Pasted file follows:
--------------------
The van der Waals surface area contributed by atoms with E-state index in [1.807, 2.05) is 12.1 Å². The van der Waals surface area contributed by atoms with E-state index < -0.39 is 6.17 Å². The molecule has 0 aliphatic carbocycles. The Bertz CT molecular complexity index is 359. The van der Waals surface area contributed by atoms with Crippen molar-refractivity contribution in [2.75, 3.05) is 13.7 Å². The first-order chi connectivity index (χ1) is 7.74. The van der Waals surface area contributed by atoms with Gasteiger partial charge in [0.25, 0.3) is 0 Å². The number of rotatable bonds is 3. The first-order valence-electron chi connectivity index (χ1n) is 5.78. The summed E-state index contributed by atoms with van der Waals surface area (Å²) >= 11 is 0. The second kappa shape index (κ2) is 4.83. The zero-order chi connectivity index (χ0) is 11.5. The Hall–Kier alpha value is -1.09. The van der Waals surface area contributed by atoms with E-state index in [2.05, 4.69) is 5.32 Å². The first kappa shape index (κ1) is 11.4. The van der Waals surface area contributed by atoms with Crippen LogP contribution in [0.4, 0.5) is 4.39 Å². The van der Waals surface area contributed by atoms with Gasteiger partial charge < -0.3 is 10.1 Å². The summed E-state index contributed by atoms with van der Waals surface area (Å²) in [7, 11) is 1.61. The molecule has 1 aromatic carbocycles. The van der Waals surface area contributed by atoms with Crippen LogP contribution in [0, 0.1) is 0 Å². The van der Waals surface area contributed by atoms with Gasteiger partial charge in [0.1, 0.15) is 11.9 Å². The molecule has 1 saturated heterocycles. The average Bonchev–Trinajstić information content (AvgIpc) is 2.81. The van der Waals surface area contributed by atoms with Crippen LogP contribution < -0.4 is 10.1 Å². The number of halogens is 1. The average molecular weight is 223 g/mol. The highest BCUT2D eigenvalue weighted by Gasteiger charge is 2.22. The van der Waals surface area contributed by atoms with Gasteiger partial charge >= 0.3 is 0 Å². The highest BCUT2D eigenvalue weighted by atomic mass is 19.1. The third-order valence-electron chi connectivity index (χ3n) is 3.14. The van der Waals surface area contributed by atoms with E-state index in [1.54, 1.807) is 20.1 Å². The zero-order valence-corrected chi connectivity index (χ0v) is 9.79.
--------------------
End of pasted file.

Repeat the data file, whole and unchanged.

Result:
The van der Waals surface area contributed by atoms with E-state index in [1.807, 2.05) is 12.1 Å². The van der Waals surface area contributed by atoms with E-state index < -0.39 is 6.17 Å². The molecule has 0 aliphatic carbocycles. The Bertz CT molecular complexity index is 359. The van der Waals surface area contributed by atoms with Crippen molar-refractivity contribution in [2.75, 3.05) is 13.7 Å². The first-order chi connectivity index (χ1) is 7.74. The van der Waals surface area contributed by atoms with Gasteiger partial charge in [0.25, 0.3) is 0 Å². The number of rotatable bonds is 3. The first-order valence-electron chi connectivity index (χ1n) is 5.78. The summed E-state index contributed by atoms with van der Waals surface area (Å²) >= 11 is 0. The second kappa shape index (κ2) is 4.83. The zero-order chi connectivity index (χ0) is 11.5. The Hall–Kier alpha value is -1.09. The van der Waals surface area contributed by atoms with E-state index in [2.05, 4.69) is 5.32 Å². The first kappa shape index (κ1) is 11.4. The van der Waals surface area contributed by atoms with Crippen LogP contribution in [0.4, 0.5) is 4.39 Å². The van der Waals surface area contributed by atoms with Gasteiger partial charge < -0.3 is 10.1 Å². The summed E-state index contributed by atoms with van der Waals surface area (Å²) in [7, 11) is 1.61. The molecule has 1 aromatic carbocycles. The van der Waals surface area contributed by atoms with Crippen LogP contribution in [0, 0.1) is 0 Å². The van der Waals surface area contributed by atoms with Gasteiger partial charge in [0.1, 0.15) is 11.9 Å². The molecule has 1 saturated heterocycles. The average Bonchev–Trinajstić information content (AvgIpc) is 2.81. The van der Waals surface area contributed by atoms with Crippen LogP contribution < -0.4 is 10.1 Å². The number of halogens is 1. The average molecular weight is 223 g/mol. The highest BCUT2D eigenvalue weighted by Gasteiger charge is 2.22. The van der Waals surface area contributed by atoms with Gasteiger partial charge >= 0.3 is 0 Å². The highest BCUT2D eigenvalue weighted by atomic mass is 19.1. The third-order valence-electron chi connectivity index (χ3n) is 3.14. The van der Waals surface area contributed by atoms with E-state index in [1.54, 1.807) is 20.1 Å². The zero-order valence-corrected chi connectivity index (χ0v) is 9.79.